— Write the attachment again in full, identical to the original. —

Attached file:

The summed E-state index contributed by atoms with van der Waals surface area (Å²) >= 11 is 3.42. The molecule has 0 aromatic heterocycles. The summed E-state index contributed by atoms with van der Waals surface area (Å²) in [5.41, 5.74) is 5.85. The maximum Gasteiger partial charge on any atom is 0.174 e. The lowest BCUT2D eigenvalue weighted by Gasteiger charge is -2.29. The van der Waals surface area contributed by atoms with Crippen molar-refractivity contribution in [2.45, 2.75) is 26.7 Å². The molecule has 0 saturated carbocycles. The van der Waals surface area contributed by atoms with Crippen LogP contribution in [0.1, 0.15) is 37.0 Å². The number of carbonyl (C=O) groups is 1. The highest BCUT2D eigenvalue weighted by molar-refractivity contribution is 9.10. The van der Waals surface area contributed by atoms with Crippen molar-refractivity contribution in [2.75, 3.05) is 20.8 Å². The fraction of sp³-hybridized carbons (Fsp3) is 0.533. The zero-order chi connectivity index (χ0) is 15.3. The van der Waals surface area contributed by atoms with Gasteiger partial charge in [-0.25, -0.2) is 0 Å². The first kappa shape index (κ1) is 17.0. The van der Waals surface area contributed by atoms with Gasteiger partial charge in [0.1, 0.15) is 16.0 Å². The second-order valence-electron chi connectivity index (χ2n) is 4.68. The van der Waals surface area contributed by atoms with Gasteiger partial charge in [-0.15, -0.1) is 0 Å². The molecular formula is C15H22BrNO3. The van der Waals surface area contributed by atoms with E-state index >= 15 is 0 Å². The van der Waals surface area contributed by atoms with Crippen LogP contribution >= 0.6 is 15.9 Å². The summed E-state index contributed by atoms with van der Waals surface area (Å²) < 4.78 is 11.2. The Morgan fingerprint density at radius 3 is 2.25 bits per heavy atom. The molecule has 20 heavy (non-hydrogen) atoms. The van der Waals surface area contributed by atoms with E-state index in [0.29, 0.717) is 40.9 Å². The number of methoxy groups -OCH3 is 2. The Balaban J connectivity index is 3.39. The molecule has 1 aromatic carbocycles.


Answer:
The summed E-state index contributed by atoms with van der Waals surface area (Å²) >= 11 is 3.42. The molecule has 0 aromatic heterocycles. The summed E-state index contributed by atoms with van der Waals surface area (Å²) in [5.41, 5.74) is 5.85. The maximum Gasteiger partial charge on any atom is 0.174 e. The lowest BCUT2D eigenvalue weighted by Gasteiger charge is -2.29. The van der Waals surface area contributed by atoms with Crippen molar-refractivity contribution in [2.45, 2.75) is 26.7 Å². The molecule has 0 saturated carbocycles. The van der Waals surface area contributed by atoms with Crippen LogP contribution in [0.1, 0.15) is 37.0 Å². The number of carbonyl (C=O) groups is 1. The highest BCUT2D eigenvalue weighted by molar-refractivity contribution is 9.10. The van der Waals surface area contributed by atoms with Crippen molar-refractivity contribution in [2.75, 3.05) is 20.8 Å². The fraction of sp³-hybridized carbons (Fsp3) is 0.533. The zero-order chi connectivity index (χ0) is 15.3. The van der Waals surface area contributed by atoms with Gasteiger partial charge in [-0.25, -0.2) is 0 Å². The first kappa shape index (κ1) is 17.0. The van der Waals surface area contributed by atoms with Gasteiger partial charge in [0.1, 0.15) is 16.0 Å². The second-order valence-electron chi connectivity index (χ2n) is 4.68. The van der Waals surface area contributed by atoms with Gasteiger partial charge in [-0.15, -0.1) is 0 Å². The molecular formula is C15H22BrNO3. The van der Waals surface area contributed by atoms with E-state index >= 15 is 0 Å². The van der Waals surface area contributed by atoms with Crippen LogP contribution >= 0.6 is 15.9 Å². The summed E-state index contributed by atoms with van der Waals surface area (Å²) < 4.78 is 11.2. The Morgan fingerprint density at radius 3 is 2.25 bits per heavy atom. The molecule has 20 heavy (non-hydrogen) atoms. The van der Waals surface area contributed by atoms with E-state index in [0.29, 0.717) is 40.9 Å². The number of methoxy groups -OCH3 is 2. The Balaban J connectivity index is 3.39. The molecule has 1 aromatic carbocycles.